The Vikings 9th - 10th Centuries
The Vikings invaded Ireland and Britain in 795 AD. They pillaged the country destroying many monasteries, books and precious ornaments. Between 875 AD and 915 AD, after the Viking onslaught, much renewal and rebuilding was undertaken, and a great vigour returned to all the crafts.
Round towers were built in order to house and protect precious objects and books. They reach approximately 30-40 metres in height.
Example: Round Tower at Glendalough, Co. Wicklow
High crosses were present in monastic settlements before the Vikings arrived. However following the Vikings, the stone carvers developed a new impetus. Larger crosses were made and figure carving, illustrating stories from the Bible, replaced decorative patterns. It is believed that these stone crosses were once painted in order to mimic the vivid illustrations found in manuscripts.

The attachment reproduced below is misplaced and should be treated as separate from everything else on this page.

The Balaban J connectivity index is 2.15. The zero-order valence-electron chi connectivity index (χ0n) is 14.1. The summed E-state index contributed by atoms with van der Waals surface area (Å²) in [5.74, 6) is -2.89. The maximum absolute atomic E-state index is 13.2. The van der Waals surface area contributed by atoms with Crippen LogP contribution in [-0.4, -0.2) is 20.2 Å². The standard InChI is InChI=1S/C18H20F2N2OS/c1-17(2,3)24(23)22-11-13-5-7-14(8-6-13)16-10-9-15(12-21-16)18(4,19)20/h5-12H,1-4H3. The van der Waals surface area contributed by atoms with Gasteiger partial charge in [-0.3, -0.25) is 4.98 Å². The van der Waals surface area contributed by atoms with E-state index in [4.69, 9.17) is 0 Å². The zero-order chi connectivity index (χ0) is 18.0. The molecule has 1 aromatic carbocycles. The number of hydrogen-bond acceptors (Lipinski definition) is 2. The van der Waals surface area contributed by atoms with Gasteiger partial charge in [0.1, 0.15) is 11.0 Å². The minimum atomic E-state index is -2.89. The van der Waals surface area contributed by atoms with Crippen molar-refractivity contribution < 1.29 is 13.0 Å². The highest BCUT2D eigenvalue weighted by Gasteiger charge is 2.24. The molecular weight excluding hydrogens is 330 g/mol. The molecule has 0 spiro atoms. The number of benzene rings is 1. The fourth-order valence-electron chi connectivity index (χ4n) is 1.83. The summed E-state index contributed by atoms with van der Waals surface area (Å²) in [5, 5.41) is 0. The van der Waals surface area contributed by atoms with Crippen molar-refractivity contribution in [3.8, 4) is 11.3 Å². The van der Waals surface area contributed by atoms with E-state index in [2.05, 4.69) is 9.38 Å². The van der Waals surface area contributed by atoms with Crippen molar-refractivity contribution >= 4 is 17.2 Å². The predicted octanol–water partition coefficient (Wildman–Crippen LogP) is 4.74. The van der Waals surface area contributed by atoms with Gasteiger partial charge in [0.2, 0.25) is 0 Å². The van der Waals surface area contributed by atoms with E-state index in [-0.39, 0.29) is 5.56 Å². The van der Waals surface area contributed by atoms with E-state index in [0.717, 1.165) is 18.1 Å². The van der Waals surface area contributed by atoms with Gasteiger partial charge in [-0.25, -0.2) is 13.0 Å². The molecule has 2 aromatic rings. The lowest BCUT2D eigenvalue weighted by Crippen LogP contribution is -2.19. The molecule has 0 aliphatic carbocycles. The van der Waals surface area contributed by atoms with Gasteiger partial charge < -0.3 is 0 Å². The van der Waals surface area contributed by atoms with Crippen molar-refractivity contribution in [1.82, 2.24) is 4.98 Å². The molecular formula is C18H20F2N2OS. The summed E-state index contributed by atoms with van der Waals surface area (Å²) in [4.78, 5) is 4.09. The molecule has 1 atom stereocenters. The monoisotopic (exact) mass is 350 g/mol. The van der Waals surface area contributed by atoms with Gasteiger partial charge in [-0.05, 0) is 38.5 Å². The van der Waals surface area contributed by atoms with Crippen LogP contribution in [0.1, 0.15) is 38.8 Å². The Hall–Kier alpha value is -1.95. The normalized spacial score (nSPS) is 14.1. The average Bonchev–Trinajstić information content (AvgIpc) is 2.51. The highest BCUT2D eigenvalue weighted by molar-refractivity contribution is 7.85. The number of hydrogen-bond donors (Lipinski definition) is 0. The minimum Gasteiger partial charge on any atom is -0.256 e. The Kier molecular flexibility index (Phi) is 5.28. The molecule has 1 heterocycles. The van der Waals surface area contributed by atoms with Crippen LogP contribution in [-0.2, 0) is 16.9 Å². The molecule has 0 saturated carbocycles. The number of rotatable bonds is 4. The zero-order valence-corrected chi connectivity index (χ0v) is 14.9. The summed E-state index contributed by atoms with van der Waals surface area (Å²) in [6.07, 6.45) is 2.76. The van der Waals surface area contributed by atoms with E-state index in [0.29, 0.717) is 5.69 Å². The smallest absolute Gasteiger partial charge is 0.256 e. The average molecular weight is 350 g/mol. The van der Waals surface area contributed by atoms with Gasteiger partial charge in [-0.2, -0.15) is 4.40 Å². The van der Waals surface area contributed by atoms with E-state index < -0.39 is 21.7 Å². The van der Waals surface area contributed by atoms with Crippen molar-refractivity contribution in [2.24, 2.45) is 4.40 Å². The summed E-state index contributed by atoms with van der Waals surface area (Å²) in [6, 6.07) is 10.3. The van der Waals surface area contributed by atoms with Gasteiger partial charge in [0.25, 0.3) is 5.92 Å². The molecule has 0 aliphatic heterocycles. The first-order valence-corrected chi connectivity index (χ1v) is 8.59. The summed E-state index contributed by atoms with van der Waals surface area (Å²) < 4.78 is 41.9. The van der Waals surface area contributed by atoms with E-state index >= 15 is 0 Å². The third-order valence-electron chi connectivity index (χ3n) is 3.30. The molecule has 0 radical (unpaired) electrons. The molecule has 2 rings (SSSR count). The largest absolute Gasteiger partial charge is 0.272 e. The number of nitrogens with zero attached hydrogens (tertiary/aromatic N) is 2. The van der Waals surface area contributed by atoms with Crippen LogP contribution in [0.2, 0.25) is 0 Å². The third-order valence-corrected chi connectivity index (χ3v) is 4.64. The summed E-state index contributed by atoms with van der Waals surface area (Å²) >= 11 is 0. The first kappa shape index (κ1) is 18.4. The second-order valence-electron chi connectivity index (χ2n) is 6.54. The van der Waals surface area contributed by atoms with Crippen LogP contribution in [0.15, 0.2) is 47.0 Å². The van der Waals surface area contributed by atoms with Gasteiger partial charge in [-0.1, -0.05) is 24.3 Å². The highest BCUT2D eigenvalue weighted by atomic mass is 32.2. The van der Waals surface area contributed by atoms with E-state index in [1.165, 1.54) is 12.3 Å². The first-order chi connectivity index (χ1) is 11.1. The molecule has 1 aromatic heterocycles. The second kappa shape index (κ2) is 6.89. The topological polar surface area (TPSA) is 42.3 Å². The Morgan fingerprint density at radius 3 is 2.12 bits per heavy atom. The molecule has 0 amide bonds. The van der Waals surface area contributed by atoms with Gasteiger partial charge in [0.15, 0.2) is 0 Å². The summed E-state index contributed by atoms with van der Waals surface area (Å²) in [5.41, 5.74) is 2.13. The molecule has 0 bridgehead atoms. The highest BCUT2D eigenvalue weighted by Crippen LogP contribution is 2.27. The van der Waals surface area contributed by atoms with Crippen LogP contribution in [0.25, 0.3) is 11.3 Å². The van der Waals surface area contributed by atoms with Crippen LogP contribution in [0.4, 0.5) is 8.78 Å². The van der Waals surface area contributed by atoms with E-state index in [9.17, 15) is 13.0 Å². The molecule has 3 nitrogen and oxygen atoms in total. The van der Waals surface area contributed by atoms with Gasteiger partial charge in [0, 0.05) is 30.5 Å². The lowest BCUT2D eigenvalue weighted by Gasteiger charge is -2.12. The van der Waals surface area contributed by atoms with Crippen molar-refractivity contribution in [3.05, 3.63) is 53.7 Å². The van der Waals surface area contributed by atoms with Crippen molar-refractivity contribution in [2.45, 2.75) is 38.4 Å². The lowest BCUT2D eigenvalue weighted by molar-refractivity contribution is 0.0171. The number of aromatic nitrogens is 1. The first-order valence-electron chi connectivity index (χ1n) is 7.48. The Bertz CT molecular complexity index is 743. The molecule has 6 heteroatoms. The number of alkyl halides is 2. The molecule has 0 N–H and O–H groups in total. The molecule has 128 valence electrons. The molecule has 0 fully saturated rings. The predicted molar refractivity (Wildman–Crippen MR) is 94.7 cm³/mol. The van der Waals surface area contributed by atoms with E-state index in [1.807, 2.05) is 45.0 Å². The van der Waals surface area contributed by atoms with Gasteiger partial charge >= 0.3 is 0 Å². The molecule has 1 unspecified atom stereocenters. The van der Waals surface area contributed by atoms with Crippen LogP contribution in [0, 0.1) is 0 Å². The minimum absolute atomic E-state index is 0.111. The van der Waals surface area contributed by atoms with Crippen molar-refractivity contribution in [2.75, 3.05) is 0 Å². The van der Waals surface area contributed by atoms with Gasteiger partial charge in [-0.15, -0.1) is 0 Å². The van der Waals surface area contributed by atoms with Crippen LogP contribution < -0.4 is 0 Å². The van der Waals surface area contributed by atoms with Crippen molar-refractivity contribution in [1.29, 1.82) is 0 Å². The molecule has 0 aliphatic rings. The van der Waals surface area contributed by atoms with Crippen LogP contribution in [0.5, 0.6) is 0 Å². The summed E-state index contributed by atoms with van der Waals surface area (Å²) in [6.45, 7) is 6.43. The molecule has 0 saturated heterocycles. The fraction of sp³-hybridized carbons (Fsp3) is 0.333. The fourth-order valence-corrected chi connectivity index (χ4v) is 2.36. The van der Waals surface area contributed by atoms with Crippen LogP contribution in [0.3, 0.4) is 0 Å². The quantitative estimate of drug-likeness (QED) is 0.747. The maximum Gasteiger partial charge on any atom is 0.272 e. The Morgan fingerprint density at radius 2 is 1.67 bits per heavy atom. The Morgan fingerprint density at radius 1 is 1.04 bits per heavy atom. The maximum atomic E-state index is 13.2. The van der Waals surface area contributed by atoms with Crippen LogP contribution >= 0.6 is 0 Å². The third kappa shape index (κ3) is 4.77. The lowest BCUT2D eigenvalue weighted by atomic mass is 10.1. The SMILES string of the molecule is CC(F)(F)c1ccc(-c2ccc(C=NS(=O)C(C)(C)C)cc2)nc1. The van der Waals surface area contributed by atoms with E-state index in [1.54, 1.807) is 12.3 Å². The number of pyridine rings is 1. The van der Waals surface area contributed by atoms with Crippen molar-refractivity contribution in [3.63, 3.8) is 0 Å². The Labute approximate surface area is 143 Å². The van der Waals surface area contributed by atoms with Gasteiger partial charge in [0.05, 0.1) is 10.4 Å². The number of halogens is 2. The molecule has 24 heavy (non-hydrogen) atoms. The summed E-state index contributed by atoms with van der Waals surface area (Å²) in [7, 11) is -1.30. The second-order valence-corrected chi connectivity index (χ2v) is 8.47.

Example: High Cross at Kells, Co. Meath
Book of Kells
The Book of Kells was created during this period of amendment. The illustrations in this manuscript are much more complex than those in previous gospel books. Human figures, animals, mythical beasts, and vines all knot together to create intricate interlacing patterns in vibrant colours and rich gold. The manuscript is known as the Book of Kells because it was housed in the Abbey of Kells for centuries. It is now on permanent display at Trinity College Library.
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